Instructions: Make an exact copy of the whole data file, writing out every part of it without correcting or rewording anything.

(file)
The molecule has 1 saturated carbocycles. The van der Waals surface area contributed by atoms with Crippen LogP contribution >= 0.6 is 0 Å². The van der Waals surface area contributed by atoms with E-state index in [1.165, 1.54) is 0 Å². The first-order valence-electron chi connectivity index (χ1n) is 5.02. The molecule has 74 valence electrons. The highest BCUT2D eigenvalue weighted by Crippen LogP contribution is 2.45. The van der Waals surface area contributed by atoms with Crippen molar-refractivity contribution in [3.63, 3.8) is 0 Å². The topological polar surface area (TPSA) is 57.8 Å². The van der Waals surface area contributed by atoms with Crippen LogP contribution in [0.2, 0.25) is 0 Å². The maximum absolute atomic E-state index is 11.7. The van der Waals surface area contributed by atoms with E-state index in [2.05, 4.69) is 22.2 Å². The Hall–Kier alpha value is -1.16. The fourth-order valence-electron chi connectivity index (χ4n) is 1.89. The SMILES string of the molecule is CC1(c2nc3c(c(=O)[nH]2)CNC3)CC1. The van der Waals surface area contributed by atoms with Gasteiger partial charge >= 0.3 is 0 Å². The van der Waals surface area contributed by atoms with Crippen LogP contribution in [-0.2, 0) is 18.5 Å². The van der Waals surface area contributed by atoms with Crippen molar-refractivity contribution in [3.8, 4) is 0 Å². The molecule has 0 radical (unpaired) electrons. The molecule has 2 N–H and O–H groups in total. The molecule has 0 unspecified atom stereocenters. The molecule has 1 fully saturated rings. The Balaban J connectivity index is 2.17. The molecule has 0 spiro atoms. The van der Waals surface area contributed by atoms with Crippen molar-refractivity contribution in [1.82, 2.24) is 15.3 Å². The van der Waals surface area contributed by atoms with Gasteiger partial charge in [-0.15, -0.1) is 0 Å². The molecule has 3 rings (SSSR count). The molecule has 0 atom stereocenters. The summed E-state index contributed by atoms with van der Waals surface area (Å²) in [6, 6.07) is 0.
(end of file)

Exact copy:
The molecule has 1 saturated carbocycles. The van der Waals surface area contributed by atoms with Crippen LogP contribution >= 0.6 is 0 Å². The van der Waals surface area contributed by atoms with E-state index in [1.165, 1.54) is 0 Å². The first-order valence-electron chi connectivity index (χ1n) is 5.02. The molecule has 74 valence electrons. The highest BCUT2D eigenvalue weighted by Crippen LogP contribution is 2.45. The van der Waals surface area contributed by atoms with Crippen molar-refractivity contribution in [3.63, 3.8) is 0 Å². The topological polar surface area (TPSA) is 57.8 Å². The van der Waals surface area contributed by atoms with Crippen LogP contribution in [0.2, 0.25) is 0 Å². The maximum absolute atomic E-state index is 11.7. The van der Waals surface area contributed by atoms with E-state index in [2.05, 4.69) is 22.2 Å². The Hall–Kier alpha value is -1.16. The fourth-order valence-electron chi connectivity index (χ4n) is 1.89. The SMILES string of the molecule is CC1(c2nc3c(c(=O)[nH]2)CNC3)CC1. The van der Waals surface area contributed by atoms with Gasteiger partial charge >= 0.3 is 0 Å². The van der Waals surface area contributed by atoms with Crippen LogP contribution in [-0.2, 0) is 18.5 Å². The van der Waals surface area contributed by atoms with Crippen molar-refractivity contribution in [3.8, 4) is 0 Å². The molecule has 0 radical (unpaired) electrons. The molecule has 2 N–H and O–H groups in total. The molecule has 0 unspecified atom stereocenters. The molecule has 1 fully saturated rings. The Balaban J connectivity index is 2.17. The molecule has 0 spiro atoms. The van der Waals surface area contributed by atoms with Crippen molar-refractivity contribution in [1.82, 2.24) is 15.3 Å². The van der Waals surface area contributed by atoms with Gasteiger partial charge in [-0.15, -0.1) is 0 Å². The molecule has 3 rings (SSSR count). The molecule has 0 atom stereocenters. The summed E-state index contributed by atoms with van der Waals surface area (Å²) in [6, 6.07) is 0.